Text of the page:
This passage from Mark in the lectionary could not have come at a more appropriate time. It is no wonder that many believe that as the lectionary calendar rolls around for its own time, there was divine guidance so that the Lord could speak to us right where we are and just when we need it most.

The Amish community suffered its worst tragedy that I know of when a crazed man entered into a tiny school house in Lancaster County PA and murdered six innocent children for no reason other than that, according to a suicide note, he was angry with God for the death of his own child in 1997. There were also other sinister motives mentioned, but these have no relevance to what I would like to share. The experience was horrifying enough without trying to create more than what really happened. The bottom line is that innocent children lost their lives for no reason other than that they were children and, perhaps, pretty easy targets considering the community in which they lived.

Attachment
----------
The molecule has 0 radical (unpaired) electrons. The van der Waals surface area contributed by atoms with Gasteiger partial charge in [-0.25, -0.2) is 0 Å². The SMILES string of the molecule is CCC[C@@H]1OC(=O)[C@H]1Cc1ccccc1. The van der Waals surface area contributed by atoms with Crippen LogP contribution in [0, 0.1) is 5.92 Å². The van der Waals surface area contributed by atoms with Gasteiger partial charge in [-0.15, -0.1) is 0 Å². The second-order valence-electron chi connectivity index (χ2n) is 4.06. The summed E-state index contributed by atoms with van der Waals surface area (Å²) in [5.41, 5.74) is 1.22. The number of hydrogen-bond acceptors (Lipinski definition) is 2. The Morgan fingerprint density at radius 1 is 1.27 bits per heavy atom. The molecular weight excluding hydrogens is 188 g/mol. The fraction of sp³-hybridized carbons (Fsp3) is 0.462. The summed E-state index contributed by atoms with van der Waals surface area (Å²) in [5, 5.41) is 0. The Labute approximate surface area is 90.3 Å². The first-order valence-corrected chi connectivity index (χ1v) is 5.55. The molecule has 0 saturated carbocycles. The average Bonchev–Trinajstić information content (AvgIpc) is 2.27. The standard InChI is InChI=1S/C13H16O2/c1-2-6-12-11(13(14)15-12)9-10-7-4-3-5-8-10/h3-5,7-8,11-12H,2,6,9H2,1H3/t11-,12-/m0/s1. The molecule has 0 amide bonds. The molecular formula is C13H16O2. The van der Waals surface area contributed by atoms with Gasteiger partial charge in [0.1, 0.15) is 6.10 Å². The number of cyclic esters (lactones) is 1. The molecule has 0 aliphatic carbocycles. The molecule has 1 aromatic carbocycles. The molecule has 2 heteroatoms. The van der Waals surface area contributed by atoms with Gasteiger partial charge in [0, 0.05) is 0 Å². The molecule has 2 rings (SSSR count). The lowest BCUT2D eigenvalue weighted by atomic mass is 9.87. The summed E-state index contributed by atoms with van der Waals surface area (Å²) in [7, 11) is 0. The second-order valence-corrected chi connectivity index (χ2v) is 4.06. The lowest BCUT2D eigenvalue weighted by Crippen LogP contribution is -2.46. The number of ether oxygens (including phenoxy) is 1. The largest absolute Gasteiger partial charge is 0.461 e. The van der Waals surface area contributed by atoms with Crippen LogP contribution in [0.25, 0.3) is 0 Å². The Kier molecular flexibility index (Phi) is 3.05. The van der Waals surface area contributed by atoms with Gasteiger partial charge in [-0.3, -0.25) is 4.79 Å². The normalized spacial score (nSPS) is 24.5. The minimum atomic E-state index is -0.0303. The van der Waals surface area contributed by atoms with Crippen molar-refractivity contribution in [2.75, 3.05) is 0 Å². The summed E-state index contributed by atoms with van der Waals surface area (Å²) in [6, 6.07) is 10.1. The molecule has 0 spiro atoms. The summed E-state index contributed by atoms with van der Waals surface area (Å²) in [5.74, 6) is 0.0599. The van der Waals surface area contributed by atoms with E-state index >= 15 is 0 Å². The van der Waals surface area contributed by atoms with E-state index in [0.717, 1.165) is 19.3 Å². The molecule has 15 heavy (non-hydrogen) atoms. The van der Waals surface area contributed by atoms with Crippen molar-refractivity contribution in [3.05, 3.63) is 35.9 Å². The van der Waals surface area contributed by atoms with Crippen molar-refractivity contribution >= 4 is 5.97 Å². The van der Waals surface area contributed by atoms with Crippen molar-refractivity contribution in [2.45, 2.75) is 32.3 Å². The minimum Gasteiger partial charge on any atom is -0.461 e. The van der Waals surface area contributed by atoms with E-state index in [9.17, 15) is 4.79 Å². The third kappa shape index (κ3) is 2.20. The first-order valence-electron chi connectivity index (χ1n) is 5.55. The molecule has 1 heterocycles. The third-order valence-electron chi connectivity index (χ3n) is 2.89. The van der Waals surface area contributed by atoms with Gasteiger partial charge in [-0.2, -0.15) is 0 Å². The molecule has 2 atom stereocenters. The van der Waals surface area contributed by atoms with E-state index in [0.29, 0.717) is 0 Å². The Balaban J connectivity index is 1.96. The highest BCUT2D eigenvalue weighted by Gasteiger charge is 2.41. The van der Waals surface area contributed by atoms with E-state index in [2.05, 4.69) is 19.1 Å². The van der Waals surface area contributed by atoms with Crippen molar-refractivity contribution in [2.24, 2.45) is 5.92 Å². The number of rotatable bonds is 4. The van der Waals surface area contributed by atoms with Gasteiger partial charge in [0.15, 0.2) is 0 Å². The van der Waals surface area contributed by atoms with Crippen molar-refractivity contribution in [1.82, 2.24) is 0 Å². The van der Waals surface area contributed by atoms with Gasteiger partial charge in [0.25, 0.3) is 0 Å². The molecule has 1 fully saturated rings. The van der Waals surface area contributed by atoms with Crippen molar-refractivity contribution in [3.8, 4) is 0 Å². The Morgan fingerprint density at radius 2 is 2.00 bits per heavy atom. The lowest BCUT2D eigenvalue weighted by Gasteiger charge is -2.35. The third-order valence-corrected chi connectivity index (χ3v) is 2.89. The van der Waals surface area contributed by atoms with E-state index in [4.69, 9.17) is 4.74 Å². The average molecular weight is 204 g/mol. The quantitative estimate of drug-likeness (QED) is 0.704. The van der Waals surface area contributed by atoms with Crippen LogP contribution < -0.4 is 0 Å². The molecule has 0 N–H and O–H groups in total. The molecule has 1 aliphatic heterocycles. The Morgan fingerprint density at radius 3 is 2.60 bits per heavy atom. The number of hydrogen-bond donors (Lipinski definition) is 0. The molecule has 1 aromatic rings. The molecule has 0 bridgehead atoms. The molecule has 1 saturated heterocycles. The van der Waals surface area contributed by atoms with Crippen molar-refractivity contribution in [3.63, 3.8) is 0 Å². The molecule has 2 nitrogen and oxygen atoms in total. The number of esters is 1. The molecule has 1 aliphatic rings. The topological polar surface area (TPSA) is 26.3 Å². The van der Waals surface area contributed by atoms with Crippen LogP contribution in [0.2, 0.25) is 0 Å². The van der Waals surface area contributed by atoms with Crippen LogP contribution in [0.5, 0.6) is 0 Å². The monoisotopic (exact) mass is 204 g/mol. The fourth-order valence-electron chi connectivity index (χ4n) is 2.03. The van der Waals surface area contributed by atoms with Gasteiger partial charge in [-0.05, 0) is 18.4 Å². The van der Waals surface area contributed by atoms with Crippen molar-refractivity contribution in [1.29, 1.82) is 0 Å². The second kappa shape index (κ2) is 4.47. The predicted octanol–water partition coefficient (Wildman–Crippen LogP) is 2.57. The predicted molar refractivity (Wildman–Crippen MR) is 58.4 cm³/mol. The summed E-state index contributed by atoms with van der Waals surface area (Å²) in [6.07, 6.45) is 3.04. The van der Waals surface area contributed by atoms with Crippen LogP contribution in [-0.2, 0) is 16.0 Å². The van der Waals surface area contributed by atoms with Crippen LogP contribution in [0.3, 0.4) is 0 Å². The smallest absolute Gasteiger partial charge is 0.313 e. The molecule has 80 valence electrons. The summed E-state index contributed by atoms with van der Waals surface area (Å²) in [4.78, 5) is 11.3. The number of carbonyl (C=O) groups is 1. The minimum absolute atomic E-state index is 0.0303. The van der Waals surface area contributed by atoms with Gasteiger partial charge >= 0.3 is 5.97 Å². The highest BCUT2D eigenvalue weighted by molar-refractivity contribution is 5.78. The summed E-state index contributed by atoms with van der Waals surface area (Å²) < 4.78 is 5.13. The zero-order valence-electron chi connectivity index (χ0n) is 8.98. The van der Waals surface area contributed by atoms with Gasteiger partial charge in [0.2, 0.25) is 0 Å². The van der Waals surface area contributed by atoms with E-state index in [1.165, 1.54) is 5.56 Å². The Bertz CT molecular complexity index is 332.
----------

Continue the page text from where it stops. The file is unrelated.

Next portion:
In the end – even in the midst of evil - the world has been shown a truer portrait of what the life of faith should more closely reflect when the Amish attended the funeral of the shooter and are now actively involved in helping to raise money for the shooter’s family. There have been no public statements decrying the government or seeking to place blame on anyone or anything. The Amish community – as simply as they live their lives – is doing nothing truly extraordinary, at least according to the simple lives they choose to lead. This is what they do every single day. This is how they live. In my mind’s eye, they are the epitome of true wealth and true grace and are freely giving of each. The world, and especially the Christian world, would do well to pay attention.